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Influence of Electrification Pathways in the Electricity Sector of Ethiopia—Policy Implications Linking Spatial Electrification Analysis and Medium to Long-Term Energy Planning

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Division of Energy Systems, Department of Energy Technology, KTH Royal Institute of Technology, Brinellvagen 68, 10044 Stockholm, Sweden
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Energy Center, Addis Ababa Institute of Technology, Addis Ababa University, Addis Ababa P.O. Box 385, Ethiopia
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UCL Energy Institute, University College London, Central House, 14 Upper Woburn Place, London WC1H 0NN, UK
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Department of Geography, Loughborough University, Loughborough LE11 3TT, UK
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Center for Environmental Policy, Imperial College London, London SW7 2BU, UK
*
Author to whom correspondence should be addressed.
Academic Editor: Ricardo Bessa
Energies 2021, 14(4), 1209; https://doi.org/10.3390/en14041209
Received: 13 December 2020 / Revised: 10 February 2021 / Accepted: 11 February 2021 / Published: 23 February 2021
Ethiopia is a low-income country, with low electricity access (45%) and an inefficient power transmission network. The government aims to achieve universal access and become an electricity exporter in the region by 2025. This study provides an invaluable perspective on different aspects of Ethiopia’s energy transition, focusing on achieving universal access and covering the country’s electricity needs during 2015–2065. We co-developed and investigated three scenarios to examine the policy and technology levels available to the government to meet their national priorities. To conduct this analysis, we soft-linked OnSSET, a modelling tool used for geospatial analysis, with OSeMOSYS, a cost-optimization modelling tool used for medium to long-run energy planning. Our results show that the country needs to diversify its power generation system to achieve universal access and cover its future electricity needs by increasing its overall carbon dioxide emissions and fully exploit hydropower. With the aim of achieving universal access by 2025, the newly electrified population is supplied primarily by the grid (65%), followed by stand-alone (32%) technologies. Similarly, until 2065, most of the electrified people by 2025 will continue to be grid-connected (99%). The country’s exports will increase to 17 TWh by 2065, up from 832 GWh in 2015, leading to a cumulative rise in electricity export revenues of 184 billion USD. View Full-Text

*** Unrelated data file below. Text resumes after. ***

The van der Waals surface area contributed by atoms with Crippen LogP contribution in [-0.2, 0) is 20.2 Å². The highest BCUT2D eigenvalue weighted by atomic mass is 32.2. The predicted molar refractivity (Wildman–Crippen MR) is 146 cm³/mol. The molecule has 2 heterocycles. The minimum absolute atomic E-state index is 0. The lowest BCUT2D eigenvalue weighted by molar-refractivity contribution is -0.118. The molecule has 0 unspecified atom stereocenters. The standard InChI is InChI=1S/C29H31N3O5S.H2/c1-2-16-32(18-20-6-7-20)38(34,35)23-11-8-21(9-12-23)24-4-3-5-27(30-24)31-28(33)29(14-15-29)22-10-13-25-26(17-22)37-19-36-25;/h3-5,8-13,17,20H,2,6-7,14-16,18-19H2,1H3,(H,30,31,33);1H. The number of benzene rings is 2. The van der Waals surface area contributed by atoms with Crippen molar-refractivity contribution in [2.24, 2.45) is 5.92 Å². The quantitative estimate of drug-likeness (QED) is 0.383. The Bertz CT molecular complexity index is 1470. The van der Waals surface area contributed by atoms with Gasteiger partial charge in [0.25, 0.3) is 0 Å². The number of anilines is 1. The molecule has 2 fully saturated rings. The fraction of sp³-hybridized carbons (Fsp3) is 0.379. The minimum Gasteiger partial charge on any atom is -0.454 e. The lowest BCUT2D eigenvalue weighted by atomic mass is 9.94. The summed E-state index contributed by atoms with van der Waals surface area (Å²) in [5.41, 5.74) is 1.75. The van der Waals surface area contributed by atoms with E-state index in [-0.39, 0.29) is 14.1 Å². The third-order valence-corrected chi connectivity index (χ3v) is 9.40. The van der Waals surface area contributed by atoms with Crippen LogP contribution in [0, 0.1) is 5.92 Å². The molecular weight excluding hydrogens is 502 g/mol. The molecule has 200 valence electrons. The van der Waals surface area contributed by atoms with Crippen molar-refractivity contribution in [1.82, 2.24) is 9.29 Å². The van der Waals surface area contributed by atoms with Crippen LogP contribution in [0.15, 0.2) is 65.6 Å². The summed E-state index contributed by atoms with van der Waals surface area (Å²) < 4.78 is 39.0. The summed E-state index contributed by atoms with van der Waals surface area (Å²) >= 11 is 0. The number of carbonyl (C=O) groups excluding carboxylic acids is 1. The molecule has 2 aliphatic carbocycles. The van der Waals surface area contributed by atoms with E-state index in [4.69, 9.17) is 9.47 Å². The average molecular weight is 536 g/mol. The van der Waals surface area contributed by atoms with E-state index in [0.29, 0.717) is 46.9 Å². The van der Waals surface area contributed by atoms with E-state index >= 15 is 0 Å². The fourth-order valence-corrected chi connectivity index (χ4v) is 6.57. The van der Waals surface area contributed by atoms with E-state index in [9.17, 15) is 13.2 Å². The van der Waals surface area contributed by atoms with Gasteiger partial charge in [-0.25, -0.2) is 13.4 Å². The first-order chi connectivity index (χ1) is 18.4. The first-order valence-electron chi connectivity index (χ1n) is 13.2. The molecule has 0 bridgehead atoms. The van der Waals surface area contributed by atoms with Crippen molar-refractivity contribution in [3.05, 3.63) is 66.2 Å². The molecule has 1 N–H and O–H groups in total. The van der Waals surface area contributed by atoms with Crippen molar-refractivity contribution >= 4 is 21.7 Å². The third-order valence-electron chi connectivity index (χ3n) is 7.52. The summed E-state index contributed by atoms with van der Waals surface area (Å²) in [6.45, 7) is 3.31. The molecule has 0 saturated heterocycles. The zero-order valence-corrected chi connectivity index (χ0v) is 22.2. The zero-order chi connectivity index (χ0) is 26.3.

Keywords: energy planning; electricity demand scenarios; on-grid and off-grid technologies; OSeMOSYS; OnSSET; SDG7 energy planning; electricity demand scenarios; on-grid and off-grid technologies; OSeMOSYS; OnSSET; SDG7
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MDPI and ACS Style

Pappis, I.; Sahlberg, A.; Walle, T.; Broad, O.; Eludoyin, E.; Howells, M.; Usher, W. Influence of Electrification Pathways in the Electricity Sector of Ethiopia—Policy Implications Linking Spatial Electrification Analysis and Medium to Long-Term Energy Planning. Energies 2021, 14, 1209. https://doi.org/10.3390/en14041209

AMA Style

Pappis I, Sahlberg A, Walle T, Broad O, Eludoyin E, Howells M, Usher W. Influence of Electrification Pathways in the Electricity Sector of Ethiopia—Policy Implications Linking Spatial Electrification Analysis and Medium to Long-Term Energy Planning. Energies. 2021; 14(4):1209. https://doi.org/10.3390/en14041209

Chicago/Turabian Style

Pappis, Ioannis, Andreas Sahlberg, Tewodros Walle, Oliver Broad, Elusiyan Eludoyin, Mark Howells, and Will Usher. 2021. "Influence of Electrification Pathways in the Electricity Sector of Ethiopia—Policy Implications Linking Spatial Electrification Analysis and Medium to Long-Term Energy Planning" Energies 14, no. 4: 1209. https://doi.org/10.3390/en14041209

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